I scanned about 500 of last year's patent titles for IBM. Yep, you're
right. Nothing really useful or unique. Just simple things any of us could
come up with in our spare time in the garage. Simple, useless things like:

Trench storage DRAM cell with vertical three-sided transfer device (# 6333533)

Patterned SOI regions in semiconductor chips (# 6333532)

Method for minimizing sample damage during the ablation of material using a
focused ultrashort pulsed beam (# 6333485)

Process for manufacture of integrated circuit device using
inorganic/organic matrix comprising polymers of three dimensional
architecture (# 6333141)

And other easy and obvious things.

Now, OTOH, those notoriously inventive folks in Redmond received slightly
over 400 patents of such highly technical and difficult to create things as:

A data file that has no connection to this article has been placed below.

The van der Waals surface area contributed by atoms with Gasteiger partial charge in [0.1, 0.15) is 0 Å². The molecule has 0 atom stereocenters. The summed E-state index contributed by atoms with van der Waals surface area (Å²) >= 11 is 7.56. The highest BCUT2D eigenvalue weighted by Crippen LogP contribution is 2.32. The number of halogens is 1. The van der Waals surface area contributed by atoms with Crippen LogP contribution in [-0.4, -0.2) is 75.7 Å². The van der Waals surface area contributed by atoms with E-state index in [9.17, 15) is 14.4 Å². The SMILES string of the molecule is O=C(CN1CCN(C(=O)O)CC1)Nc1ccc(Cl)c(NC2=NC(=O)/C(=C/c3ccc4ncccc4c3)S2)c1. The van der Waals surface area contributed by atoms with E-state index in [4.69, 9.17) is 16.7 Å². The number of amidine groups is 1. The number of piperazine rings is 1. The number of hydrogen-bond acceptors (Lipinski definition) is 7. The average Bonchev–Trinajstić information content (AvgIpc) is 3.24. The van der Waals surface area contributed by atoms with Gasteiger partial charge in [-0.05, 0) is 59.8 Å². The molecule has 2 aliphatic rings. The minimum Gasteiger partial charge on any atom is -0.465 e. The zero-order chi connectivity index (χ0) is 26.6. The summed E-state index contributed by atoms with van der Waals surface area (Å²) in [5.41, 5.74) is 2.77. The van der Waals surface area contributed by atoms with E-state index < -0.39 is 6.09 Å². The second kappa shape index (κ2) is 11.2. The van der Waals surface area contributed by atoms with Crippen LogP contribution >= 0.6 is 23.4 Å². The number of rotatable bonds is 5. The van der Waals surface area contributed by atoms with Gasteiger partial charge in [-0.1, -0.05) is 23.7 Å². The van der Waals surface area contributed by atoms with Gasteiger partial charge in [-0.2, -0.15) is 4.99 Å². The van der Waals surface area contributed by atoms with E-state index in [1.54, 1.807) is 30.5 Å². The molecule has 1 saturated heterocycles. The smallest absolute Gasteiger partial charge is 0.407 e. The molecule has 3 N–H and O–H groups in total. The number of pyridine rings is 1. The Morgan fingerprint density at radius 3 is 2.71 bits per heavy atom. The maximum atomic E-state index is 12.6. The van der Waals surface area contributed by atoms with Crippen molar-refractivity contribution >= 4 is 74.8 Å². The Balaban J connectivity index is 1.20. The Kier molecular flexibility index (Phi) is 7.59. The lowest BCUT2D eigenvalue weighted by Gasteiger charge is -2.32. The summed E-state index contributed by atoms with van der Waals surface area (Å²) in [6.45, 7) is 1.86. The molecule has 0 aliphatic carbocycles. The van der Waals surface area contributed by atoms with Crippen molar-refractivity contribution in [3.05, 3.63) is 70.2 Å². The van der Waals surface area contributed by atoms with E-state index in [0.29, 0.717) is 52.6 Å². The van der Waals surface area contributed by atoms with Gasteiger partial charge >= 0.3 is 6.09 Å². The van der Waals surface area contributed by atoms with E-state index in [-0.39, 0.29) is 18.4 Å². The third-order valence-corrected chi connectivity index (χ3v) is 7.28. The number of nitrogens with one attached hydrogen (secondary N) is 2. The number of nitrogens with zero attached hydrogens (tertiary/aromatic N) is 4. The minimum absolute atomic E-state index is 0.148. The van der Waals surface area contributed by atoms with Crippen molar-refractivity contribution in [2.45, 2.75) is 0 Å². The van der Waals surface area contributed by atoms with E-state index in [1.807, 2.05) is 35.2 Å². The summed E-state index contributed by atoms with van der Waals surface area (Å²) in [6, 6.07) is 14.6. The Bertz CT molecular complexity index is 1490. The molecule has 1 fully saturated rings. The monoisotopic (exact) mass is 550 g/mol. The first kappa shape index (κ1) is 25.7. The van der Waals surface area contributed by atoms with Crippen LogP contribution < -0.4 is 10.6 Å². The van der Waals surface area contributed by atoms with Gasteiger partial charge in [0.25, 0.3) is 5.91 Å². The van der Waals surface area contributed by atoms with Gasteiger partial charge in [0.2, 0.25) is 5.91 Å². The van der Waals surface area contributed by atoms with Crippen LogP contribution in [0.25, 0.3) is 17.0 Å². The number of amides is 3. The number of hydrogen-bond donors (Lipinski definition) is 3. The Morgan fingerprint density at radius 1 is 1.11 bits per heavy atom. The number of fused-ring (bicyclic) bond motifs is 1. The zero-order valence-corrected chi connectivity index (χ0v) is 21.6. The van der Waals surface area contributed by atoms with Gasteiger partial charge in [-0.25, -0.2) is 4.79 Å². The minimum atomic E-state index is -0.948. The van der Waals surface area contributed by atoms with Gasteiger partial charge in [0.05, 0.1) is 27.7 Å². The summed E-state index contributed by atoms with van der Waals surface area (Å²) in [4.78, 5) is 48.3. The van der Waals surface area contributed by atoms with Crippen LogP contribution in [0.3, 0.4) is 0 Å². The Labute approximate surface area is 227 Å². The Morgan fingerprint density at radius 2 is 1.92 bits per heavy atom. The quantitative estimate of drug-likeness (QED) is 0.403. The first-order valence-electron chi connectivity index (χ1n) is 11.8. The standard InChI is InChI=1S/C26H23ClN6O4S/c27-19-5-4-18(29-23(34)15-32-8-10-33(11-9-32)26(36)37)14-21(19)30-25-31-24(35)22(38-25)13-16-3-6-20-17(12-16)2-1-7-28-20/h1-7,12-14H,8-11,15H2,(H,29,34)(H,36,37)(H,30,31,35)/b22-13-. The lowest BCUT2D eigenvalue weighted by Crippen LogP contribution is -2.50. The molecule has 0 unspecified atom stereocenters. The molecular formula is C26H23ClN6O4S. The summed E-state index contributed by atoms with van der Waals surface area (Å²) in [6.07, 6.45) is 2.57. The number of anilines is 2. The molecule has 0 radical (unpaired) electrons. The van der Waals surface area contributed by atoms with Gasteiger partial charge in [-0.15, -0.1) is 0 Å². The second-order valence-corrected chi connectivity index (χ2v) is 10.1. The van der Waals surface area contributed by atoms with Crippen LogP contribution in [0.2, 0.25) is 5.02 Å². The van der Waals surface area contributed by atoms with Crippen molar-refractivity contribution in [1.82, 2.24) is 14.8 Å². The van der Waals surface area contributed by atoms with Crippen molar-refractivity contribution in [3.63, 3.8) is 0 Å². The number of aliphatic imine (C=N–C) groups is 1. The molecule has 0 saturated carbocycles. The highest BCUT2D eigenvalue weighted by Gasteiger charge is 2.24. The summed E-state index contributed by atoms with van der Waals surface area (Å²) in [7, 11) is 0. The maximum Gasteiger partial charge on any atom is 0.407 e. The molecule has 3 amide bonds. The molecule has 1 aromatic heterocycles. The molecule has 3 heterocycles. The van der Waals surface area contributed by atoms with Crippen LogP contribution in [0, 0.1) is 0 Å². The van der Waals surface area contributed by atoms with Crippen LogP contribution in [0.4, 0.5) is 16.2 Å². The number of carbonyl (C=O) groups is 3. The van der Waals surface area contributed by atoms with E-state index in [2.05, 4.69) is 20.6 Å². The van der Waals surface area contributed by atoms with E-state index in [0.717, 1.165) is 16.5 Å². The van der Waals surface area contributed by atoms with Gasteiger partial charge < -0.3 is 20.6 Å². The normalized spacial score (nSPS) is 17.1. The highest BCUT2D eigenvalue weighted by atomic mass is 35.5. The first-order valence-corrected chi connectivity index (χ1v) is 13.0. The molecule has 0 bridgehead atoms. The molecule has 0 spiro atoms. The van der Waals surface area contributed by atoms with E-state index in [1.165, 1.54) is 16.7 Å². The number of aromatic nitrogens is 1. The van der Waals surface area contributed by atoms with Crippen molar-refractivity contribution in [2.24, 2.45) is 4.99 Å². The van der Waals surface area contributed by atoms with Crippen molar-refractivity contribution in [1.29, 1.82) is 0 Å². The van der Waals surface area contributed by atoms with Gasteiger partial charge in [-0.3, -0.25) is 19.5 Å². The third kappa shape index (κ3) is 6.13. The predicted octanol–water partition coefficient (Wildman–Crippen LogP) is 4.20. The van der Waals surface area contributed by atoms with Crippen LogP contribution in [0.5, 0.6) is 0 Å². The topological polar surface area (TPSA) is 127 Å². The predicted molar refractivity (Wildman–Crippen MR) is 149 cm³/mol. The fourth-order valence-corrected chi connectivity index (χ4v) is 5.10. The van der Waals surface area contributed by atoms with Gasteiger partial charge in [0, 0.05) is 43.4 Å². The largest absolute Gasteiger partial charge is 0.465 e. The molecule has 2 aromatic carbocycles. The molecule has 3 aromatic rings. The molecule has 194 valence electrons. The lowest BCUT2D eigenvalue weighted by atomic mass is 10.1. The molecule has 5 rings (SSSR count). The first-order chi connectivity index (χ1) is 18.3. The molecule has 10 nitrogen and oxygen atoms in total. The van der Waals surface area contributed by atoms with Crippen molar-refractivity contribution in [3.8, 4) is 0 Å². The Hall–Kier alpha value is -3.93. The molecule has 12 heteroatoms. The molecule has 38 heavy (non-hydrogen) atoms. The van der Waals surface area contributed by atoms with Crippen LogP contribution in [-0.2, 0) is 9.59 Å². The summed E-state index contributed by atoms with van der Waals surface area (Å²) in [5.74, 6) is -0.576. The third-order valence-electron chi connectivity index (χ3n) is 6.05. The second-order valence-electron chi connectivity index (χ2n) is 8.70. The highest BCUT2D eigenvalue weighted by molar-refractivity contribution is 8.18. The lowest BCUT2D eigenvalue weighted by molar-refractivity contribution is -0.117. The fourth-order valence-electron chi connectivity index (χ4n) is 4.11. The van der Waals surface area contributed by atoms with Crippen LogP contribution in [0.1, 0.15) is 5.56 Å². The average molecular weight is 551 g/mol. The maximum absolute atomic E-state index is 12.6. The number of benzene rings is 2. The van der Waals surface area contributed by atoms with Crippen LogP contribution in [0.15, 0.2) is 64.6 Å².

Portion of an electronic housing (# D452534)

Portion of a computer input device (# D452505)

Portion of a keyboard (#'s D452503 and D452502)

To be fair, MS did patent some seemingly inventive things as well (and IBM
did patent a few things that don't sound that complex) but most of MS's
patents don't seem that dramatic compared to the research performed at IBM
especially given that MS's R&D budget is nearly the same as IBM's. I'm
willing to bet that IBM's R&D $ yield more real invention than MS's $ do.

Randy Mangham
Pacific Crest Consulting
San Diego CA

>Of course, the total of 3,411 doesn't mention how many are really
>technological innovations, and how many are things like "Bracket for
>mounting disk drive in inverted position."   (:
>--Paul E Musselman

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